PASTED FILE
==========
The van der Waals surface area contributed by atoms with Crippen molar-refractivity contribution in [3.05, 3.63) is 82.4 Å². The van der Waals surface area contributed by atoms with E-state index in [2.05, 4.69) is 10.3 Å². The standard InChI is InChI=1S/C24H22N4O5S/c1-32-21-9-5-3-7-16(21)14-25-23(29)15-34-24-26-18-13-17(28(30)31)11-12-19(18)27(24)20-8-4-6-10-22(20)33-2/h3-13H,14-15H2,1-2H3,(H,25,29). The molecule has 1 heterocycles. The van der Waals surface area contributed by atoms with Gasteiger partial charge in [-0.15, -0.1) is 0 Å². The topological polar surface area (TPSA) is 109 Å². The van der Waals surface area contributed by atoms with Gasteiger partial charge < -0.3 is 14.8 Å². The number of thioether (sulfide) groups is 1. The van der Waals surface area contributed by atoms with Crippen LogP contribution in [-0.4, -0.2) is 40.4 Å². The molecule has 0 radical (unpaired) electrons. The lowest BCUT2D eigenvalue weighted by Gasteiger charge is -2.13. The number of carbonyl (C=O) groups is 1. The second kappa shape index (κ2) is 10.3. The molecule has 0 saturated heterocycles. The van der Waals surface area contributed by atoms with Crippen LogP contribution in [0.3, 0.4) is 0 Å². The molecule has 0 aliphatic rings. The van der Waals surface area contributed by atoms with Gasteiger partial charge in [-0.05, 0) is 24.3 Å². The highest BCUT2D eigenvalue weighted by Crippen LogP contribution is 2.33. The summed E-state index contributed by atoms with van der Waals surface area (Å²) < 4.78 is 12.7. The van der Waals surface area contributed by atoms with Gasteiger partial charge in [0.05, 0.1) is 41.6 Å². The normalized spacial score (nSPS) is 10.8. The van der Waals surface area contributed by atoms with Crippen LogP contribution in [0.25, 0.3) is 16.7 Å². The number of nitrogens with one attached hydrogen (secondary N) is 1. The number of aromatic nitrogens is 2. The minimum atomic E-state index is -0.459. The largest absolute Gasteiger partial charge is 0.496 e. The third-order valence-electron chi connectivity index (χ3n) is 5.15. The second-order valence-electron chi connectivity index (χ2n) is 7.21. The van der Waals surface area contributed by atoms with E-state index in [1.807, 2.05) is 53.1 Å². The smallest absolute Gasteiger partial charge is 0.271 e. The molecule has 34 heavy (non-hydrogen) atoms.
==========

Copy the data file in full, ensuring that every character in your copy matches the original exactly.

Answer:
The van der Waals surface area contributed by atoms with Crippen molar-refractivity contribution in [3.05, 3.63) is 82.4 Å². The van der Waals surface area contributed by atoms with E-state index in [2.05, 4.69) is 10.3 Å². The standard InChI is InChI=1S/C24H22N4O5S/c1-32-21-9-5-3-7-16(21)14-25-23(29)15-34-24-26-18-13-17(28(30)31)11-12-19(18)27(24)20-8-4-6-10-22(20)33-2/h3-13H,14-15H2,1-2H3,(H,25,29). The molecule has 1 heterocycles. The van der Waals surface area contributed by atoms with Gasteiger partial charge in [-0.15, -0.1) is 0 Å². The topological polar surface area (TPSA) is 109 Å². The van der Waals surface area contributed by atoms with Gasteiger partial charge < -0.3 is 14.8 Å². The number of thioether (sulfide) groups is 1. The van der Waals surface area contributed by atoms with Crippen LogP contribution in [-0.4, -0.2) is 40.4 Å². The molecule has 0 radical (unpaired) electrons. The lowest BCUT2D eigenvalue weighted by Gasteiger charge is -2.13. The number of carbonyl (C=O) groups is 1. The second kappa shape index (κ2) is 10.3. The molecule has 0 saturated heterocycles. The van der Waals surface area contributed by atoms with Crippen LogP contribution in [0.3, 0.4) is 0 Å². The molecule has 0 aliphatic rings. The van der Waals surface area contributed by atoms with Gasteiger partial charge in [-0.05, 0) is 24.3 Å². The highest BCUT2D eigenvalue weighted by Crippen LogP contribution is 2.33. The summed E-state index contributed by atoms with van der Waals surface area (Å²) < 4.78 is 12.7. The van der Waals surface area contributed by atoms with Gasteiger partial charge in [0.05, 0.1) is 41.6 Å². The normalized spacial score (nSPS) is 10.8. The van der Waals surface area contributed by atoms with Crippen LogP contribution in [0.25, 0.3) is 16.7 Å². The number of nitrogens with one attached hydrogen (secondary N) is 1. The number of aromatic nitrogens is 2. The minimum atomic E-state index is -0.459. The largest absolute Gasteiger partial charge is 0.496 e. The third-order valence-electron chi connectivity index (χ3n) is 5.15. The second-order valence-electron chi connectivity index (χ2n) is 7.21. The van der Waals surface area contributed by atoms with E-state index in [1.807, 2.05) is 53.1 Å². The smallest absolute Gasteiger partial charge is 0.271 e. The molecule has 34 heavy (non-hydrogen) atoms.